Bill: He doesn't know. He says the joy of discovery is what drives him. The drive is in all of us. He encourages young people to go out and discover.

    Ken: Ken says that he has a book that says it, and God gave it to us. Ken also says something about what the point of discovery is if you're just going to die. He likes to discover because he loves God's world so much.

    What would change your mind?

    Ken: Ken says no one will ever convince him that the Bible isn't true.

    Bill: Bill lists a bunch of things that Ken claims the Bible says. He tells Ken that what he did there tonight was give explanations of the past.

    What's your favorite color? One word only.

    Bill: Green because... (Bill goes on, everyone laughs).

    Ken: Observed science. Blue.

    Hypothetically, if we have concrete proof the earth was older than 4,000 years old, would you believe it?

    Ken: You can never prove the age of the earth.

    Bill: Bill launches into another attack on Ken for saying that he is relying on a book written thousands of years ago and translated numerous times.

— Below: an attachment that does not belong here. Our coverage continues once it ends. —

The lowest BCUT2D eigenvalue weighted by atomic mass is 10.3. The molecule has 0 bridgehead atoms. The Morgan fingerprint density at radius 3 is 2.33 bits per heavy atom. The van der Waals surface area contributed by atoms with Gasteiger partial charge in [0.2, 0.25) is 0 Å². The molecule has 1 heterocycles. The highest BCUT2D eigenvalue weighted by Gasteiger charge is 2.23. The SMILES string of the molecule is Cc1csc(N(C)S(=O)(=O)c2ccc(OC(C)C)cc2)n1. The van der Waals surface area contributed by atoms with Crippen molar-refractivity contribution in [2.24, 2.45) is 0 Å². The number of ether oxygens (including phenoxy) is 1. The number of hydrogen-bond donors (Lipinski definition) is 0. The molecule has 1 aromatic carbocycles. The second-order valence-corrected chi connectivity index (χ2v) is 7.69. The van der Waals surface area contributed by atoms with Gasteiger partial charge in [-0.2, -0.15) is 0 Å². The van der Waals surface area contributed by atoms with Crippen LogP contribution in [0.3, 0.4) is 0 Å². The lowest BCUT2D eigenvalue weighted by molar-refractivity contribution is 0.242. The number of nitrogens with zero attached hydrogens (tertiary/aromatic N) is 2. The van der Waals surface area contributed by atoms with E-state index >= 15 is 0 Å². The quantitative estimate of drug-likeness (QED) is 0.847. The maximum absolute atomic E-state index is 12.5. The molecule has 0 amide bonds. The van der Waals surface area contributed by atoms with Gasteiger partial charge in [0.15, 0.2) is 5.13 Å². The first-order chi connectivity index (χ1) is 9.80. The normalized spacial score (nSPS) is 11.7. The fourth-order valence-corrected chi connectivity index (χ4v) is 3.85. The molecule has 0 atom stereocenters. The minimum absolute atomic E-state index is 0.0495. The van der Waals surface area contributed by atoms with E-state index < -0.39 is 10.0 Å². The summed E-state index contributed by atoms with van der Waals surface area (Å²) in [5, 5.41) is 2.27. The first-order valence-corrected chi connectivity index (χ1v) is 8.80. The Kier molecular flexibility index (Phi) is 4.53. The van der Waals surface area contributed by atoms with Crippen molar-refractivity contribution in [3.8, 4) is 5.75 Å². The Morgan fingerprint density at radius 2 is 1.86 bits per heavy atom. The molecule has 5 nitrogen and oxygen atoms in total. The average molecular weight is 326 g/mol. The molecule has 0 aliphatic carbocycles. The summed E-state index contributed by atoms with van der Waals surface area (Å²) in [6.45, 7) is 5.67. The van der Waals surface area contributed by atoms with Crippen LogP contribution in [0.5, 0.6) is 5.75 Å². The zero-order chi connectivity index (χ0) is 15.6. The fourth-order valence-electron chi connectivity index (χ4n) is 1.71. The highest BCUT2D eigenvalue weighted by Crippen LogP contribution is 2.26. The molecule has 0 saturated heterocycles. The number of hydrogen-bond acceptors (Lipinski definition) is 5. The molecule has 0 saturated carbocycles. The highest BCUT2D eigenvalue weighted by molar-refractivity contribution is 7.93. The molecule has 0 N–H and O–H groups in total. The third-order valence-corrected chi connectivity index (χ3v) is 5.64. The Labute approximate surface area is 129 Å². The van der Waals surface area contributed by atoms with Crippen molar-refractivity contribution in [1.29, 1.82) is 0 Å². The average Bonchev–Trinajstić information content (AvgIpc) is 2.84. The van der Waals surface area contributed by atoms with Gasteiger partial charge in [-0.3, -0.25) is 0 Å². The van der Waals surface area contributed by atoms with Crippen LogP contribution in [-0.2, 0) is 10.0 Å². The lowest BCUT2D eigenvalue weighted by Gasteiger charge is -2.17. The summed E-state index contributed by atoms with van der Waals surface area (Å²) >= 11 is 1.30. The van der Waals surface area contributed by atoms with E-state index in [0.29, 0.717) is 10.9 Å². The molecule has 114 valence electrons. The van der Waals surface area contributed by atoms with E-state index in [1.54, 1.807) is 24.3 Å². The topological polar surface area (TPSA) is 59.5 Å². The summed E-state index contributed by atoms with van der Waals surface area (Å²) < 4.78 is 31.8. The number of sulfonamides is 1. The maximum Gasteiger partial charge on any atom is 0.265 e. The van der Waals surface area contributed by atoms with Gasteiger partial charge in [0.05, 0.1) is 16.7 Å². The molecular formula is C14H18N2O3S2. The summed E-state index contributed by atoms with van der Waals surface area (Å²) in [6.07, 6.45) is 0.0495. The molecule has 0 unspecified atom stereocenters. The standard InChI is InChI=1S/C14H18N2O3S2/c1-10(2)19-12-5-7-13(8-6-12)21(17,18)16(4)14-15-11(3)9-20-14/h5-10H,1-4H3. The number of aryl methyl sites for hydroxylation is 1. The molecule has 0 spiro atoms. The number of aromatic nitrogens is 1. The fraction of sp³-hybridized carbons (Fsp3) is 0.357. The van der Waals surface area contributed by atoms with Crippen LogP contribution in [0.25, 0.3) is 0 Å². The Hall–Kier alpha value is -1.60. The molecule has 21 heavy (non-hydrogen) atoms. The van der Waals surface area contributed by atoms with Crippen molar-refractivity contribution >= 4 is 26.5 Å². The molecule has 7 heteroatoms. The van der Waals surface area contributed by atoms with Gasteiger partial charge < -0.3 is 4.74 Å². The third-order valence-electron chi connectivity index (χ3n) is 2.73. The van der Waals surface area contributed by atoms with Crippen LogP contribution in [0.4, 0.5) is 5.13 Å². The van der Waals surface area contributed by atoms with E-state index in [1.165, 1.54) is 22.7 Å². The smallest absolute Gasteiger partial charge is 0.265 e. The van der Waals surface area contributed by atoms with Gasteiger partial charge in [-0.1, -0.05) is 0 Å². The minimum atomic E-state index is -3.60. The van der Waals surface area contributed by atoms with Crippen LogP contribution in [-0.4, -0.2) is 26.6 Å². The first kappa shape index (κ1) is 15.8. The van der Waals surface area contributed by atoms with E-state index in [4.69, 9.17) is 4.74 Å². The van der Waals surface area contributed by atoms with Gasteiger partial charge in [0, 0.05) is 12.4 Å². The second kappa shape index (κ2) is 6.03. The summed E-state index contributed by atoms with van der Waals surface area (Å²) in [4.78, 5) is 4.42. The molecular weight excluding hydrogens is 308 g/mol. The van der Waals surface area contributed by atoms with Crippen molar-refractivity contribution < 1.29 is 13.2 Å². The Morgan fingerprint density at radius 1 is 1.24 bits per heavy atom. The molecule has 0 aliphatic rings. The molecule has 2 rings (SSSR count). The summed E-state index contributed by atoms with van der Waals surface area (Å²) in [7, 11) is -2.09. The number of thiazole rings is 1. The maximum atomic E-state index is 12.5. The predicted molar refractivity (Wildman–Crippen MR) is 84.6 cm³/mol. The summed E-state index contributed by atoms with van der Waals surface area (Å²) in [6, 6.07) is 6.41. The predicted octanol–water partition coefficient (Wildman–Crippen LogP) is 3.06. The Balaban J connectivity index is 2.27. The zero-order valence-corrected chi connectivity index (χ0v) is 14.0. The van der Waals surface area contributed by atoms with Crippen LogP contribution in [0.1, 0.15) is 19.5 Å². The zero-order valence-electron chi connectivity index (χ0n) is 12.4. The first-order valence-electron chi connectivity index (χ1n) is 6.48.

Is there any room for God in science?

    Bill: Says that there are billions of people with different faiths. No.

    Ken: Says God is necessary for science.

    Should the Bible be taken literally?

    Ken: If it's history like Genesis, then literally. If it's pslams, then it's poetry. He says something about one man–one woman marriage.

    Bill: He says Ken decides what he wants to take literally and figuratively. He does what he likes.

    Why aren't humans getting smarter than they were in the past?

    Bill: Being smarter isn't a necessary consequence of evolution.

    Ken: Talks about cavefish.


    What is one thing more than anything else you base your belief on?

    Ken: "There is a book I've been talking about." Says God will reveal himself.

    Bill: The process of science. Says that we need to embrace science education to stay ahead.


    Then we all left and drove home in a "level 2 snow emergency." I am alive. Last thing, I may have missed some things because I am not a scientist. I was sitting in the audience and could only write so fast!